Published on: March 16, 2013
by Jan Johansen for Newswire:
Dementia is a terrible thing. It attacks your loved ones’ cherished memories and cognition and leaves them emotionally and physically wasting away. They can fall into depression and even begin refusing foods they once loved.
If you’ve ever had or cared for a loved one suffering from dementia, you know what a hopeless feeling it can be. But now a recent study out of Taiwan offers some hope on the horizon for dementia suffers and caregivers.
Researchers from the National Yang-Ming University set out to improve quality of life for millions of people currently suffering from dementia. And these researchers noticed the same things we all notice — as many dementia sufferers surrender to depression and cut back on eating and physical activity, their physical condition declines rapidly.
So instead of attacking the problem with some toxic, side-effect-laden prescription pill, the researchers tackled the problem another way — with a fork.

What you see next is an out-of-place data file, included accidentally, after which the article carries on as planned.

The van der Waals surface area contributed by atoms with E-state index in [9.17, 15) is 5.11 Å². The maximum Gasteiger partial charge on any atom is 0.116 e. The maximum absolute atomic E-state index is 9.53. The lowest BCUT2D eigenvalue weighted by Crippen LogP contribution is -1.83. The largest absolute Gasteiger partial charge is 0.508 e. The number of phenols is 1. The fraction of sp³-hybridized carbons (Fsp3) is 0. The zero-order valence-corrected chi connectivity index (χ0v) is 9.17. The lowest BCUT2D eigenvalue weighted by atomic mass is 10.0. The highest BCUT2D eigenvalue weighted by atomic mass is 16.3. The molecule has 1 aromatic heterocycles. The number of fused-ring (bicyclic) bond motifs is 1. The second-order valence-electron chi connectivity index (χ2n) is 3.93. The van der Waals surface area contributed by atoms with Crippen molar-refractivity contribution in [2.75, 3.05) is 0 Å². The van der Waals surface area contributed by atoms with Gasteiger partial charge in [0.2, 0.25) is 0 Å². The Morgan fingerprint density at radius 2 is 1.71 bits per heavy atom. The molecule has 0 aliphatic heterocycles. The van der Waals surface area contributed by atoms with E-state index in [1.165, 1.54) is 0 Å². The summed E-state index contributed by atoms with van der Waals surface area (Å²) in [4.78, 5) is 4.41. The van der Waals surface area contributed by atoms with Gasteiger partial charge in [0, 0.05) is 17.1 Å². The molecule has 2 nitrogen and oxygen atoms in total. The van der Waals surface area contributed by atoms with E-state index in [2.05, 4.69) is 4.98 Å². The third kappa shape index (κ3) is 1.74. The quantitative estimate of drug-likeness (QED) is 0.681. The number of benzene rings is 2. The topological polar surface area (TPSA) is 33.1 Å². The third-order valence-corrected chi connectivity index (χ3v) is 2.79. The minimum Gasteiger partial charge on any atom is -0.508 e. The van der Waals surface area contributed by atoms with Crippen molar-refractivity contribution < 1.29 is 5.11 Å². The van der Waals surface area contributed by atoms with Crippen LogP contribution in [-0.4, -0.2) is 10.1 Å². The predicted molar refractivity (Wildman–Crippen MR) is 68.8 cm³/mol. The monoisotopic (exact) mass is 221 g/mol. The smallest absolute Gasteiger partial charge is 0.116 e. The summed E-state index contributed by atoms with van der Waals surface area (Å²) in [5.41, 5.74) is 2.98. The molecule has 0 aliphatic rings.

More than five dozen dementia sufferers underwent memory training exercises that were designed to help them remember proper nutritional habits and to eat more regularly. The trick, it appears, is to get patients to remember the same thing over increasing lengths of time.
And if you think memory training can’t work for dementia patients, think again. The patients who received memory training were able to dramatically slow their emotional and physical declines.
Patients who were trained to remember proper nutrition were able to increase their body mass index and significantly reduce their scores on a common depression scale — all in just six months.
Dementia always effects more than just one person. It takes a terrible physical and emotional toll on both patients and their caregivers. If a loved one is suffering from dementia, don’t give up hope and don’t watch him slowly disappear into the couch. By working with your loved one to maintain proper eating habits, you may improve his quality of life and lengthen the time you have together.
Our event with Dr. Wendy Suzuki explaining how higher levels of physical fitness are associated with better brain structure and higher cognitive function. Highlights video.
Our event with Dr. Wendy Suzuki explaining how higher levels of physical fitness are associated with better brain structure and higher cognitive function. Full video.
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